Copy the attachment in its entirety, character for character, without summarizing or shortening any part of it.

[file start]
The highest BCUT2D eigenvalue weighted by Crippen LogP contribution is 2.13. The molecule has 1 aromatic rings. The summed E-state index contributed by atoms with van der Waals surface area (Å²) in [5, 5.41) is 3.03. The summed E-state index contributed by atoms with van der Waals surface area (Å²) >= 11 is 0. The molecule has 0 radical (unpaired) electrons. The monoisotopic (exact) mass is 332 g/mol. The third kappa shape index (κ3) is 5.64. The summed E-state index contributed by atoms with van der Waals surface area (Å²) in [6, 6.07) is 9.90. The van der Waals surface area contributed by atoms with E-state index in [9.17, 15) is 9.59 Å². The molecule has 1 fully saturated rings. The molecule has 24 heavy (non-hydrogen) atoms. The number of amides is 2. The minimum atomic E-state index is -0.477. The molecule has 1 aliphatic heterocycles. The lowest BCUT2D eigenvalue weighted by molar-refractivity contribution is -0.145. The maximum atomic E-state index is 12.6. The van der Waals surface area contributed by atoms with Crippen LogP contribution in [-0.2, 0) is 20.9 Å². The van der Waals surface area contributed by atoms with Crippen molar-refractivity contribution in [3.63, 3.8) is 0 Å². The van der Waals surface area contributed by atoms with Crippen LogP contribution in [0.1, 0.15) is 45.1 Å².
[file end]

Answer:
The highest BCUT2D eigenvalue weighted by Crippen LogP contribution is 2.13. The molecule has 1 aromatic rings. The summed E-state index contributed by atoms with van der Waals surface area (Å²) in [5, 5.41) is 3.03. The summed E-state index contributed by atoms with van der Waals surface area (Å²) >= 11 is 0. The molecule has 0 radical (unpaired) electrons. The monoisotopic (exact) mass is 332 g/mol. The third kappa shape index (κ3) is 5.64. The summed E-state index contributed by atoms with van der Waals surface area (Å²) in [6, 6.07) is 9.90. The van der Waals surface area contributed by atoms with E-state index in [9.17, 15) is 9.59 Å². The molecule has 1 fully saturated rings. The molecule has 24 heavy (non-hydrogen) atoms. The number of amides is 2. The minimum atomic E-state index is -0.477. The molecule has 1 aliphatic heterocycles. The lowest BCUT2D eigenvalue weighted by molar-refractivity contribution is -0.145. The maximum atomic E-state index is 12.6. The van der Waals surface area contributed by atoms with Crippen LogP contribution in [-0.2, 0) is 20.9 Å². The van der Waals surface area contributed by atoms with Crippen molar-refractivity contribution in [3.63, 3.8) is 0 Å². The van der Waals surface area contributed by atoms with Crippen LogP contribution in [0.1, 0.15) is 45.1 Å².